President Reagan yesterday urged Republican members of Congress to show courage in defending his proposals in the coming budget fight, but promised he will also listen to their ideas for new cuts in the budget.

"There will always be room for improvement in any budget," Reagan said in a letter sent from his Camp David retreat to House and Senate Republicans. " . . . Where further savings can be found, or a better way of meeting agreed-upon goals can be worked out, I pledge my full cooperation to you, and I want to hear from you."

The genial tone of the letter to members of his party contrasted to the recent "put up or shut up" challenge to critics made last week during a trip to three midwestern states.

The president indicated flexibility in some budget areas, but his letter restated the administration's firm stand against cutting defense spending or tampering with the big tax cuts passed last year.

The president warned that on these two matters "there must be no such thing as retreat."

The president delivered a similar message earlier last week, but this time the message came in a public letter while members of Congress were back in their districts for the 10-day Washington's Birthday break.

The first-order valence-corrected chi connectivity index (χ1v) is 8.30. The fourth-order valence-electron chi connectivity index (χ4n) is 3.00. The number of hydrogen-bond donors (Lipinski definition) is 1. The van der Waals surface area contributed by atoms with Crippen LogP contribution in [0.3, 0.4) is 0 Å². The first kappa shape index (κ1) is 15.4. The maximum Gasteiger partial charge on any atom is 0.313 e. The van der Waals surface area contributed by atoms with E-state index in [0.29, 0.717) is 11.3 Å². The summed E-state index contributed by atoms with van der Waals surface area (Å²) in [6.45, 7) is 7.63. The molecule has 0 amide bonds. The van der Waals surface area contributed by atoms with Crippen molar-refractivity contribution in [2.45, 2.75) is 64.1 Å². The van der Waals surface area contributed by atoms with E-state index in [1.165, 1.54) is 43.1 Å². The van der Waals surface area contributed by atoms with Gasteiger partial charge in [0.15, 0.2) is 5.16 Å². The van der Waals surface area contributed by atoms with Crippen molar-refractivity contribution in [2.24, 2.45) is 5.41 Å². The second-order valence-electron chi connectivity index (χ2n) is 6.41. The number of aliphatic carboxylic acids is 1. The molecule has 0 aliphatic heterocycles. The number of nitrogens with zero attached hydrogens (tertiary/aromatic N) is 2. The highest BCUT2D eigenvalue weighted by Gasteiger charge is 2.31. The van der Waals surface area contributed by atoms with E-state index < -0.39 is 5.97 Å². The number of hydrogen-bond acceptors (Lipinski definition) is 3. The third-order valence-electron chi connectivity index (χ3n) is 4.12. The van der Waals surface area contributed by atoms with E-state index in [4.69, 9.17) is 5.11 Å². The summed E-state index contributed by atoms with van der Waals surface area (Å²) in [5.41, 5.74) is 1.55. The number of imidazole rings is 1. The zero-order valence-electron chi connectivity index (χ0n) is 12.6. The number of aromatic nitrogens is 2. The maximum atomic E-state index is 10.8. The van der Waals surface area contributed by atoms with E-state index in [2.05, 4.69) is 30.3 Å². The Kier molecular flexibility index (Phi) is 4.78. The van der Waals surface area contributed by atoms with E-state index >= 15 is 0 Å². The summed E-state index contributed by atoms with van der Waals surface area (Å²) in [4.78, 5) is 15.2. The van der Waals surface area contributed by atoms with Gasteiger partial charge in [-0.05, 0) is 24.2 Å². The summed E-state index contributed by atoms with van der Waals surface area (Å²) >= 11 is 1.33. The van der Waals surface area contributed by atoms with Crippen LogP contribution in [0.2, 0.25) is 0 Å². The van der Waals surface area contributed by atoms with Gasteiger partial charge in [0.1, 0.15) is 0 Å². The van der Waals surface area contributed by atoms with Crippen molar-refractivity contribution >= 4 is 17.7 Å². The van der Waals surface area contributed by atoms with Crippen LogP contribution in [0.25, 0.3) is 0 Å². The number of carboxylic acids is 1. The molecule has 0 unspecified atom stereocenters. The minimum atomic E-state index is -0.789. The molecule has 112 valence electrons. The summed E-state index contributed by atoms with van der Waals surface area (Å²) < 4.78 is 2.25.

"While you are home this week I urge you to listen to the real voices of the American people, not just the squeaky wheels," Reagan wrote.

Reagan's record budget proposal of $757.6 billion for fiscal 1983 and its companion $91.5 billion deficit were received poorly on Capitol Hill. Several Democrats have proposed alternate spending plans, and the administration has dismissed them.

The letter set down the White House concern at the prospect of unhappy Republican lawmakers wavering in their support for such a massive spending and deficit plan as they begin their 1982 reelection campaigns.

"I understand the nervousness that some members of Congress may feel in an election year," Reagan wrote. "The temptation is always strong to go for the easy option, the quick fix that may buy a little time but solves nothing in the long run . . . .

"Where we have honest differences, you can count on me to be a willing listener and a sincere partner. But this is no time for turning back."

Reagan mentioned his trip to Minnesota, Iowa and Indiana last week, and said, "Time and again I was inspired by the commitment and resolve of average citizens from all walks of life--farmers, factory workers, small businessmen and professionals pulling together through difficult times to make our country great again."

He said that "at every stop on my trip through the heartland, they urged me to hold firm to the course we have charted for recovery."

In another announcement from the White House yesterday, a two-day stopover in London was added to the president's European trip scheduled for June 4 through 10.

The president is to begin his first trip to Europe since taking office at the economic meeting of the leaders of the industrialized nations in Versailles June 4. After the conference, he is to fly to Rome on June 7 for a meeting with Italian President Sandro Pertini and Pope John Paul II.

From Rome he is to fly to London for a visit with Queen Elizabeth II before heading for the summit meeting of the North Atlantic Treaty Organization leaders in Brussels on June 9 and 10.